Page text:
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What you can do with Biology?

Recent scientific developments have enlarged the scope of Biology to a great extent. The genomics, particularly the study of human genome, application of basic principles of Bio-technology in diagnosis and treatment of diseases and also the improvement of crops and animal breeds would influence our lives to a great extent. Biology is one of the most diverse and rapidly changing of all the scientific fields.

Training in biology prepares an individual for a very large number of occupations; agronomy, biophysics, developmental biology, environmental law, forensic entomology, forestry, genetic counseling, immunology, medical practice, molecular biology, neurobiology, secondary school teaching and veterinary medicine.

Bioinformatics: Leading the way

The use of information technology in the field of molecular biology has grown steadily, opening avenues for career prospects in the field. Bioinformatics is an emerging interdisciplinary research area, which can be defined as the interface between biological and computational sciences. As a consequence of the large amount of data produced in the field of molecular biology, computers are used to gather, store, analyse and integrate biological and genetic information.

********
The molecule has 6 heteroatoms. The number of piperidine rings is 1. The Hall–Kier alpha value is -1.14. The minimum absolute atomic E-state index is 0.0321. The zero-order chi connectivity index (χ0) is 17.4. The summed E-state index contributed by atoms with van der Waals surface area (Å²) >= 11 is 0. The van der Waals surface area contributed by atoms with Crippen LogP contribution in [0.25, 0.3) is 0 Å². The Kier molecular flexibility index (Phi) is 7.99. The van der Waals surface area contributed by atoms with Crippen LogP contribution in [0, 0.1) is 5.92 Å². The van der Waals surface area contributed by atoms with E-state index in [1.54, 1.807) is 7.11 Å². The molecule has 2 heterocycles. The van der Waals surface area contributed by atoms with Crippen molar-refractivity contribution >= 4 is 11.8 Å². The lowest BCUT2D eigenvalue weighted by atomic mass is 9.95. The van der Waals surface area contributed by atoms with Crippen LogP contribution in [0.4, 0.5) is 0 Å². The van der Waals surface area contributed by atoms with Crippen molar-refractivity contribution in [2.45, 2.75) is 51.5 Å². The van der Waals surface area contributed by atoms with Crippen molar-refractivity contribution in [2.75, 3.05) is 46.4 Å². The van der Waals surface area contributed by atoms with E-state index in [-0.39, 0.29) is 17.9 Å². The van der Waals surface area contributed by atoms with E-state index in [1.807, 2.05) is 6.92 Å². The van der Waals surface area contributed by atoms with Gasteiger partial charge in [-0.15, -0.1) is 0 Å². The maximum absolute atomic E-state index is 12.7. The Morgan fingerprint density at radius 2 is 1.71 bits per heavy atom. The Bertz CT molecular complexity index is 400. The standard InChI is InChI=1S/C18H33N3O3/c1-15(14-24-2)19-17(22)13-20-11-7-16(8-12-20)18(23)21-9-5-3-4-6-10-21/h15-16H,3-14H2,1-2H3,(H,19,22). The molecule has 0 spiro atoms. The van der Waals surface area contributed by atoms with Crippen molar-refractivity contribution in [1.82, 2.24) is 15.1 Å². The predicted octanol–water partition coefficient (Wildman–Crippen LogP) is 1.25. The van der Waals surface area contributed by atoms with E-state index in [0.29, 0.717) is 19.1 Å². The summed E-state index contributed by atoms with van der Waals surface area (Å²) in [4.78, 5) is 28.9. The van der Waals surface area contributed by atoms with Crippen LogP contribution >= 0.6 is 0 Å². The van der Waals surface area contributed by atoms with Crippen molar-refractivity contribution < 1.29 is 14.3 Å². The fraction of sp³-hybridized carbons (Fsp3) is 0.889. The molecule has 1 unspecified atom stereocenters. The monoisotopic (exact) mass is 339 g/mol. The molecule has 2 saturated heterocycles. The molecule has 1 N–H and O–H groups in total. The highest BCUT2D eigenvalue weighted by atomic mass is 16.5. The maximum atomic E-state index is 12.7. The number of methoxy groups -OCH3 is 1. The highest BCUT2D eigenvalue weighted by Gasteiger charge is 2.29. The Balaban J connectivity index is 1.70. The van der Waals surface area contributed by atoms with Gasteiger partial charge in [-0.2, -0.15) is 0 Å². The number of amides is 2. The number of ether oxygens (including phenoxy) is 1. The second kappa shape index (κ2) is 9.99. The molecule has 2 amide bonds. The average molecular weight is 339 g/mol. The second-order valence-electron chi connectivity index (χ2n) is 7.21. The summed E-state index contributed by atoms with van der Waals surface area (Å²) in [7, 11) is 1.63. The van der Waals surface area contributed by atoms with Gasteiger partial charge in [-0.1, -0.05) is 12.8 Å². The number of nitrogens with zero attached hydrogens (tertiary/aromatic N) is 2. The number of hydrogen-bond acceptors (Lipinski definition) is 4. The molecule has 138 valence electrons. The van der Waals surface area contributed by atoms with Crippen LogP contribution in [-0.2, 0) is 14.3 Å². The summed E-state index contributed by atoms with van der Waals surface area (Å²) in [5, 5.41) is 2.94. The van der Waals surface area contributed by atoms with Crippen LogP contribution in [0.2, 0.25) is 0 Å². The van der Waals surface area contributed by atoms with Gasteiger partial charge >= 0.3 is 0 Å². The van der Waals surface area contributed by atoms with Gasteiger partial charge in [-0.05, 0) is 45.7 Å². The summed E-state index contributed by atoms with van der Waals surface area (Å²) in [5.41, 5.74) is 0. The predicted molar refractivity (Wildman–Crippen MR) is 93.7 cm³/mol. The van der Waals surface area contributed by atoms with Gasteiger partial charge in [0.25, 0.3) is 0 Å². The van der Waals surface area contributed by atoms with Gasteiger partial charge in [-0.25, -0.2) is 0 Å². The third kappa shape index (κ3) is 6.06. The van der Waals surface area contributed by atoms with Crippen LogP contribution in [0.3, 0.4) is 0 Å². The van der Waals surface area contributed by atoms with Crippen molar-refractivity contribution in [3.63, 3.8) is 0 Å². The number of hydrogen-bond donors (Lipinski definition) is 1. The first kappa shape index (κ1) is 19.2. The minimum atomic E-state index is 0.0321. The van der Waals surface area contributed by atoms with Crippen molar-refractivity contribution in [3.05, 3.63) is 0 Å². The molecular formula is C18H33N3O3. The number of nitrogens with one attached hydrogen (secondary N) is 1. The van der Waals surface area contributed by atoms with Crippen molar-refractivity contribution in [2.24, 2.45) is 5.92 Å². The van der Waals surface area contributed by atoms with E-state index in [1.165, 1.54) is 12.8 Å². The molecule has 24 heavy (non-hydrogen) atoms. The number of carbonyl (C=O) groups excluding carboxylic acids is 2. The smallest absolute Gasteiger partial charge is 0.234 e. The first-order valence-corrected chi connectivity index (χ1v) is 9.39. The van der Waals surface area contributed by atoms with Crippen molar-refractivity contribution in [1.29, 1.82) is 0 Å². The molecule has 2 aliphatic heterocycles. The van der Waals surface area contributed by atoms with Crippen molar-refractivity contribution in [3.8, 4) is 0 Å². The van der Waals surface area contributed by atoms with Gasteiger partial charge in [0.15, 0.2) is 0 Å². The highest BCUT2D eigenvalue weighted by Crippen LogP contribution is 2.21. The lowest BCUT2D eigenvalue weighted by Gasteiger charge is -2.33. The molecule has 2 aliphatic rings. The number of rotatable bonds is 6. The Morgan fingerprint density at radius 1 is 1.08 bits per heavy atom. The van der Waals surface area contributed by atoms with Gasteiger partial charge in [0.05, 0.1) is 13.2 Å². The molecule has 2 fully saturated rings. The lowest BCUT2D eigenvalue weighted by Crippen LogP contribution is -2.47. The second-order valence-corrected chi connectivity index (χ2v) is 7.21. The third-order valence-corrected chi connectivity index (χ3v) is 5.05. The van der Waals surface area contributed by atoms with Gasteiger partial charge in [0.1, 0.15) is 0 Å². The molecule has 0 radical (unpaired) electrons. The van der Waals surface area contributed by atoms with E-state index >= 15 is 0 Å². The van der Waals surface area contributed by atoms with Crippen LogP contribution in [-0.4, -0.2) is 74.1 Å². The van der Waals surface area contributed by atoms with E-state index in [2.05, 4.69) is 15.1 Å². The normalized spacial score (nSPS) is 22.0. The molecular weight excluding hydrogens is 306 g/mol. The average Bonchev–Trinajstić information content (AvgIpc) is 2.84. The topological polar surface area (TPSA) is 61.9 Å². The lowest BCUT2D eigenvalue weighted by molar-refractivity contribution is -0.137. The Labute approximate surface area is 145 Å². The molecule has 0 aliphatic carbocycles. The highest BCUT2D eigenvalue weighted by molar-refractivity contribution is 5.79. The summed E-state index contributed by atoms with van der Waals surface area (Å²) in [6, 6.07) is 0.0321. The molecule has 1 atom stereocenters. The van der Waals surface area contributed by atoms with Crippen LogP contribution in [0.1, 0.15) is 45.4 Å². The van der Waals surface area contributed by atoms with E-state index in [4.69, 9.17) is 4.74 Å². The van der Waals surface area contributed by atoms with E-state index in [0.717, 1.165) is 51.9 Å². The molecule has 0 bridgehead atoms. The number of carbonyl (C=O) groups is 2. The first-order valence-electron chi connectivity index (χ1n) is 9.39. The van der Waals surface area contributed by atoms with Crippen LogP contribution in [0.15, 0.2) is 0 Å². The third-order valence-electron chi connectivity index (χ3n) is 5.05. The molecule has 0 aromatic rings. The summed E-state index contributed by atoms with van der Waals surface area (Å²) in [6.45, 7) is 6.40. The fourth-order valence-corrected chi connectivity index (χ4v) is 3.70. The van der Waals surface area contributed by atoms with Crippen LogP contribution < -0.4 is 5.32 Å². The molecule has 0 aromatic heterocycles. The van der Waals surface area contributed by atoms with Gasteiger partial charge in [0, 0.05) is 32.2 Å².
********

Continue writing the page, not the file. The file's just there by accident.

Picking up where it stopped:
Some of the specific career areas that fall within the scope of bioinformatics include: Sequence assembly; Database design and maintenance; Sequence analysis; Proteomics; Pharmacogenomics; Pharmacology; Clinical pharmacologist; Informatics developer; Computational chemist; Bio-analytics; and Analytics.

Organisations that recruit people having bioinformatics skills include research institutions and companies like Satyam, Wipro, TCS and Reliance.


This sector has the potential of generating revenues of US$ 5 billion and creating one million jobs by 2010 through products and services.

Bio-technologists in India can find careers in specialized Biotechnology companies or Biotech-related companies such as:

  • Pharmaceutical companies
  • Agriculture
  • Chemical and allied industries